Tampa district adds Montessori magnet to expand public school choice

The Montessori Academy of Carrollwood, one of a number of private Montessori schools in the Tampa Bay area, is dedicated to creating nurturing environments that meet every child’s developmental needs, where each child fosters and expands natural curiosity.

Montessori schools, associated for decades with private schools and well-to-do suburban dwellers, are becoming more accessible to lower-income children as more public schools expand education choice and create magnet programs using this model of student-directed learning.

Though state education choice scholarships have opened up seats at private Montessori schools in Florida and other states where lawmakers have passed similar programs, students in other states have had less access, and even in education choice states, public systems have started Montessori magnets to boost or maintain enrollments.

The latest school district to make a foray into Montessori education is the Hillsborough County School District in Tampa, Florida. With an enrollment of 218,943 students at 303 schools, it is the sixth-largest school district in the United States.

Officials there recently announced the opening of the district’s first Montessori magnet program at Essrig Elementary School, which boasts an enrollment of 549 students in pre-kindergarten through fifth grade. About 68% percent of Essrig’s students are eligible for free or reduced-price lunch, an indicator of socio-economic level.

Set to begin in August, the program will be open to 54 students ages 3 and 4 and those entering kindergarten. More grade levels are expected to be added. Eligibility will be based on a lottery.

“This is all about individualized development,” Superintendent Addison Davis said during a news conference. “There’s a lot of concentrated private institutions that offer Montessori, and we want to be an option for our parents as well, where they choose Hillsborough County Public Schools.”

According to the American Montessori Society’s website, a dozen private Montessori schools currently operate in Hillsborough County. Davis said the tuition can often be too expensive for some families and waiting lists at the schools are long.

The district’s program will be open to families throughout the county.

“Education has been revolutionized, and our industry has changed, and we’ve got to continue to change with the growing needs of our parents,” Davis said.

District leaders say the program will included mixed age groups and let students learn at their own pace.

“We might have a 5-year-old who is progressing at the same age level as a 7-year-old or a 3-year-old who is progressing beyond a 4-year-old or a 5-year-old,” said Kay Bays, chief of innovation at Hillsborough County Public Schools. “The point is to put them together so they can grow at their own pace and at their own speed.”

A national study showed surging interest in Montessori programs in at least the past 15 years. The National Center for Montessori in the Public Sector estimates that more than 300 new programs have opened since 2000, with a total of 635 that have been opened since 1975.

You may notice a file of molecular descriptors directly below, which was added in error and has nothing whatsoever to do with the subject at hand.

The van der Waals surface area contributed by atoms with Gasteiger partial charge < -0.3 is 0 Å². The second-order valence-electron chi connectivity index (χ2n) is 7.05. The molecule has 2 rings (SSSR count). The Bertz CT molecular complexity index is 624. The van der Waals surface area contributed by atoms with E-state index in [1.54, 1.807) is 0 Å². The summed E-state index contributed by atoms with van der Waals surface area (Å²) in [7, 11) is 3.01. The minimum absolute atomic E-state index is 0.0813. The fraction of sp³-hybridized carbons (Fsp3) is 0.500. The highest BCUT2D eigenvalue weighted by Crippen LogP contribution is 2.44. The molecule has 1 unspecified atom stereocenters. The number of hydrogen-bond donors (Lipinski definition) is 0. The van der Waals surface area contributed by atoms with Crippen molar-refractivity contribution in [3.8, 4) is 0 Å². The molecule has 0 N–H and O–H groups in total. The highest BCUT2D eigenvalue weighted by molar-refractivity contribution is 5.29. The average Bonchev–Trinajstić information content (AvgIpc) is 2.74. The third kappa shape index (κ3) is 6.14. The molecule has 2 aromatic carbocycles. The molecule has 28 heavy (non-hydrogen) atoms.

Much of the recent growth has been evenly split between charter and district magnet schools. (Florida is among the states with the highest numbers of public Montessori schools with 158, including 30 public programs, according to the report.)  Like the school opening at Essrig Elementary, most operate as schools within larger schools. In South Carolina, 83% of all Montessori programs function within larger schools.

You can see a national census of Montessori programs here.

According to a 2019 article in Forbes, the expansion of school choice has expanded the number of Montessori programs to about 500 public school programs. That has helped improve access to lower-income families, but as demand rises, these families find themselves competing with middle-income families for seats.

The Montessori model was developed in 1906. Italian physician and educator Dr. Maria Montessori pioneered the child-centered approach, which is student-led and self-paced but guided, assessed, and enriched by caring and knowledgeable teachers, the leadership of classroom peers and an environment that encourages discovery.

Classrooms include students of different ages with students mentoring one another. Montessori experts say this freedom allows children to learn more deeply, make connections and develop creativity and critical thinking skills.

Montessori, who graduated from the medical school at the University of Rome, based her methods on scientific observations and started her first school to educate lower-income students. As the model took home and became more popular, wealthier families embraced it and sent their children to private schools that offered it.

To critics who express concerns it causes chaos, supporters say the opposite is true, and that the Socratic method that teachers use encourages student to expand their learning.

“Contrary to some who believe that Montessori classrooms are chaotic and nonstructured, where students can do whatever they want with no responsibility, nothing could be further from the truth,” wrote longtime Montessori principal Judy Dempsey in her 2016 book, “Turning Education Inside Out: Confessions of a Montessori Principal.”

“Students are expected to be responsible community members, finish the work that they choose, and return it to the shelf so that someone else can use it.”

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BY Lisa Buie

Lisa Buie is senior reporter for NextSteps. The daughter of a public school superintendent, she spent more than a dozen years as a reporter and bureau chief at the Tampa Bay Times before joining Shriners Hospitals for Children — Tampa, where she served for nearly five years as marketing and communications manager. She lives with her husband and their teenage son, who has benefited from education choice.